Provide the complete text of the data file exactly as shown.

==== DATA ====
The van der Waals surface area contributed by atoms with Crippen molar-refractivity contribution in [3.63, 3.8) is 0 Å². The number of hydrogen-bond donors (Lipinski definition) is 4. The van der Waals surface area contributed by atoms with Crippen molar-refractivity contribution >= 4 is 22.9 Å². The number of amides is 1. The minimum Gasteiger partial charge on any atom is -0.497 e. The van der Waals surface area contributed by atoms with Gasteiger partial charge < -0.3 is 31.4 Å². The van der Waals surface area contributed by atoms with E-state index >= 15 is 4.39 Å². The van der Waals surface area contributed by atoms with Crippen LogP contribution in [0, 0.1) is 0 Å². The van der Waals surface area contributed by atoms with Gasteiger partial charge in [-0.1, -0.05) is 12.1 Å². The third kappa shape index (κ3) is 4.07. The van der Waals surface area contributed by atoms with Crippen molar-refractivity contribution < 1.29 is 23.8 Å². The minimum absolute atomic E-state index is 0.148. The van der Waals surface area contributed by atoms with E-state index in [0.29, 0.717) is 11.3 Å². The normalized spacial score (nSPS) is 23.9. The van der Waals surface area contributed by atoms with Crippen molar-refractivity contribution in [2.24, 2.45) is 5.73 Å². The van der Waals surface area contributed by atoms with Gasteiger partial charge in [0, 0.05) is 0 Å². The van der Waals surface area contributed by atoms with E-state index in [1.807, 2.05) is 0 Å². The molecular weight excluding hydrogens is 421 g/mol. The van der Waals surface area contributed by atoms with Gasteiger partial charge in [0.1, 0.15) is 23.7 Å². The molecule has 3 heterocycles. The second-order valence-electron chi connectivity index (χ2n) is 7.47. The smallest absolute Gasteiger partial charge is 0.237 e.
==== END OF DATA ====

The van der Waals surface area contributed by atoms with Crippen molar-refractivity contribution in [3.63, 3.8) is 0 Å². The number of hydrogen-bond donors (Lipinski definition) is 4. The van der Waals surface area contributed by atoms with Crippen molar-refractivity contribution >= 4 is 22.9 Å². The number of amides is 1. The minimum Gasteiger partial charge on any atom is -0.497 e. The van der Waals surface area contributed by atoms with Gasteiger partial charge < -0.3 is 31.4 Å². The van der Waals surface area contributed by atoms with E-state index >= 15 is 4.39 Å². The van der Waals surface area contributed by atoms with Crippen LogP contribution in [0, 0.1) is 0 Å². The van der Waals surface area contributed by atoms with Gasteiger partial charge in [-0.1, -0.05) is 12.1 Å². The third kappa shape index (κ3) is 4.07. The van der Waals surface area contributed by atoms with Crippen molar-refractivity contribution < 1.29 is 23.8 Å². The minimum absolute atomic E-state index is 0.148. The van der Waals surface area contributed by atoms with E-state index in [0.29, 0.717) is 11.3 Å². The normalized spacial score (nSPS) is 23.9. The van der Waals surface area contributed by atoms with Crippen molar-refractivity contribution in [2.24, 2.45) is 5.73 Å². The van der Waals surface area contributed by atoms with Gasteiger partial charge in [0, 0.05) is 0 Å². The van der Waals surface area contributed by atoms with E-state index in [1.807, 2.05) is 0 Å². The molecular weight excluding hydrogens is 421 g/mol. The van der Waals surface area contributed by atoms with Gasteiger partial charge in [0.1, 0.15) is 23.7 Å². The molecule has 3 heterocycles. The second-order valence-electron chi connectivity index (χ2n) is 7.47. The smallest absolute Gasteiger partial charge is 0.237 e.